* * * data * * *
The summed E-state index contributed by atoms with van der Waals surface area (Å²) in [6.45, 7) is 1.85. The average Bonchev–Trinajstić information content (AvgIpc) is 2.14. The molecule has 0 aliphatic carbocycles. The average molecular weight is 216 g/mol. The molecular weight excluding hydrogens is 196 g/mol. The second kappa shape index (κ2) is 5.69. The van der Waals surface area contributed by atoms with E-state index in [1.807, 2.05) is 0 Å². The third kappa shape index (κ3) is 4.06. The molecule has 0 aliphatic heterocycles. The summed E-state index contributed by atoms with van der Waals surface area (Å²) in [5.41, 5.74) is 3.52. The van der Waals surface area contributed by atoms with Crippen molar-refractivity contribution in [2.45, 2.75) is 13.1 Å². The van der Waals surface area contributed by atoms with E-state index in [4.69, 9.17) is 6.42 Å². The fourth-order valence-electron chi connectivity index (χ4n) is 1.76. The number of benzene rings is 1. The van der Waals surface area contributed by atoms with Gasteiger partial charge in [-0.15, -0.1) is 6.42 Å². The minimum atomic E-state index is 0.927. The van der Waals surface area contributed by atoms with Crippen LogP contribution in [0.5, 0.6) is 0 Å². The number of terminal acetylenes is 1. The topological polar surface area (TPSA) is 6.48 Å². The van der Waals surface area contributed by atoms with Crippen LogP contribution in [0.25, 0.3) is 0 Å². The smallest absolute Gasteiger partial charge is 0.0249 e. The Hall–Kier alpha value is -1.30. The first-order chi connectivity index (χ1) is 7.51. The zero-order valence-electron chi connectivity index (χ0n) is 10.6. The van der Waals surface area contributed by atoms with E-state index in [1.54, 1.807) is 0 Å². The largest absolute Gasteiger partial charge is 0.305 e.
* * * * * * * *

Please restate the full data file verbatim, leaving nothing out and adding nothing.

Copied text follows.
The summed E-state index contributed by atoms with van der Waals surface area (Å²) in [6.45, 7) is 1.85. The average Bonchev–Trinajstić information content (AvgIpc) is 2.14. The molecule has 0 aliphatic carbocycles. The average molecular weight is 216 g/mol. The molecular weight excluding hydrogens is 196 g/mol. The second kappa shape index (κ2) is 5.69. The van der Waals surface area contributed by atoms with E-state index in [1.807, 2.05) is 0 Å². The third kappa shape index (κ3) is 4.06. The molecule has 0 aliphatic heterocycles. The summed E-state index contributed by atoms with van der Waals surface area (Å²) in [5.41, 5.74) is 3.52. The van der Waals surface area contributed by atoms with Crippen molar-refractivity contribution in [2.45, 2.75) is 13.1 Å². The van der Waals surface area contributed by atoms with E-state index in [4.69, 9.17) is 6.42 Å². The fourth-order valence-electron chi connectivity index (χ4n) is 1.76. The number of benzene rings is 1. The van der Waals surface area contributed by atoms with Gasteiger partial charge in [-0.15, -0.1) is 6.42 Å². The minimum atomic E-state index is 0.927. The van der Waals surface area contributed by atoms with Crippen LogP contribution in [0.5, 0.6) is 0 Å². The number of terminal acetylenes is 1. The topological polar surface area (TPSA) is 6.48 Å². The van der Waals surface area contributed by atoms with Crippen LogP contribution in [0.25, 0.3) is 0 Å². The smallest absolute Gasteiger partial charge is 0.0249 e. The Hall–Kier alpha value is -1.30. The first-order chi connectivity index (χ1) is 7.51. The zero-order valence-electron chi connectivity index (χ0n) is 10.6. The van der Waals surface area contributed by atoms with E-state index in [1.54, 1.807) is 0 Å². The largest absolute Gasteiger partial charge is 0.305 e.